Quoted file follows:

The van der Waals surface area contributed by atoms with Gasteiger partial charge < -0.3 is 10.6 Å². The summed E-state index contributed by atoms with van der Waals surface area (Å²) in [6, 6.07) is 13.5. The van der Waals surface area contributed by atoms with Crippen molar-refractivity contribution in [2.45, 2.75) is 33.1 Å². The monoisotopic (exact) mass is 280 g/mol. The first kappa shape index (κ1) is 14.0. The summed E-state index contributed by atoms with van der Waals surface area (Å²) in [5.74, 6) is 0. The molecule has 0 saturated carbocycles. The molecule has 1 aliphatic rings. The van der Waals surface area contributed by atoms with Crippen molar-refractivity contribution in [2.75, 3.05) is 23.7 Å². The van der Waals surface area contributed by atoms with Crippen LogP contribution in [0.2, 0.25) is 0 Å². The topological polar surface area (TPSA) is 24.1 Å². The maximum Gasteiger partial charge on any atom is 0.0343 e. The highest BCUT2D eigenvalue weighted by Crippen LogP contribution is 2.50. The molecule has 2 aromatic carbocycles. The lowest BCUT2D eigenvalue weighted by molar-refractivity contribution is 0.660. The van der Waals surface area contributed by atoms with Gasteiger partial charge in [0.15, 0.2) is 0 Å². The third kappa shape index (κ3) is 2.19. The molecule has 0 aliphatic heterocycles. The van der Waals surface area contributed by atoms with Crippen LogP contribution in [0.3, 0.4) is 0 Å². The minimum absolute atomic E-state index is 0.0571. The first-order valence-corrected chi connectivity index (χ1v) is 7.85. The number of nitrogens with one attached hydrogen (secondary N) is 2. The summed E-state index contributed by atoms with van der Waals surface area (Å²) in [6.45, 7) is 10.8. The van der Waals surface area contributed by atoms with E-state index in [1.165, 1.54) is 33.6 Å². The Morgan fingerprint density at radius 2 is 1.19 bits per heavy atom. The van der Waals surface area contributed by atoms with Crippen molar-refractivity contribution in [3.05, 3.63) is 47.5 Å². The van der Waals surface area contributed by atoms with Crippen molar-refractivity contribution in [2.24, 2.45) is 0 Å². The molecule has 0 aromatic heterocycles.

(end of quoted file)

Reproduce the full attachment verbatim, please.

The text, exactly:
The van der Waals surface area contributed by atoms with Gasteiger partial charge < -0.3 is 10.6 Å². The summed E-state index contributed by atoms with van der Waals surface area (Å²) in [6, 6.07) is 13.5. The van der Waals surface area contributed by atoms with Crippen molar-refractivity contribution in [2.45, 2.75) is 33.1 Å². The monoisotopic (exact) mass is 280 g/mol. The first kappa shape index (κ1) is 14.0. The summed E-state index contributed by atoms with van der Waals surface area (Å²) in [5.74, 6) is 0. The molecule has 0 saturated carbocycles. The molecule has 1 aliphatic rings. The van der Waals surface area contributed by atoms with Crippen molar-refractivity contribution in [2.75, 3.05) is 23.7 Å². The van der Waals surface area contributed by atoms with Crippen LogP contribution in [0.2, 0.25) is 0 Å². The topological polar surface area (TPSA) is 24.1 Å². The maximum Gasteiger partial charge on any atom is 0.0343 e. The highest BCUT2D eigenvalue weighted by Crippen LogP contribution is 2.50. The molecule has 2 aromatic carbocycles. The lowest BCUT2D eigenvalue weighted by molar-refractivity contribution is 0.660. The van der Waals surface area contributed by atoms with Gasteiger partial charge in [0.15, 0.2) is 0 Å². The third kappa shape index (κ3) is 2.19. The molecule has 0 aliphatic heterocycles. The van der Waals surface area contributed by atoms with Crippen LogP contribution in [0.3, 0.4) is 0 Å². The minimum absolute atomic E-state index is 0.0571. The first-order valence-corrected chi connectivity index (χ1v) is 7.85. The number of nitrogens with one attached hydrogen (secondary N) is 2. The summed E-state index contributed by atoms with van der Waals surface area (Å²) in [6.45, 7) is 10.8. The van der Waals surface area contributed by atoms with E-state index in [1.165, 1.54) is 33.6 Å². The Morgan fingerprint density at radius 2 is 1.19 bits per heavy atom. The van der Waals surface area contributed by atoms with Crippen molar-refractivity contribution in [3.05, 3.63) is 47.5 Å². The van der Waals surface area contributed by atoms with Crippen molar-refractivity contribution in [2.24, 2.45) is 0 Å². The molecule has 0 aromatic heterocycles.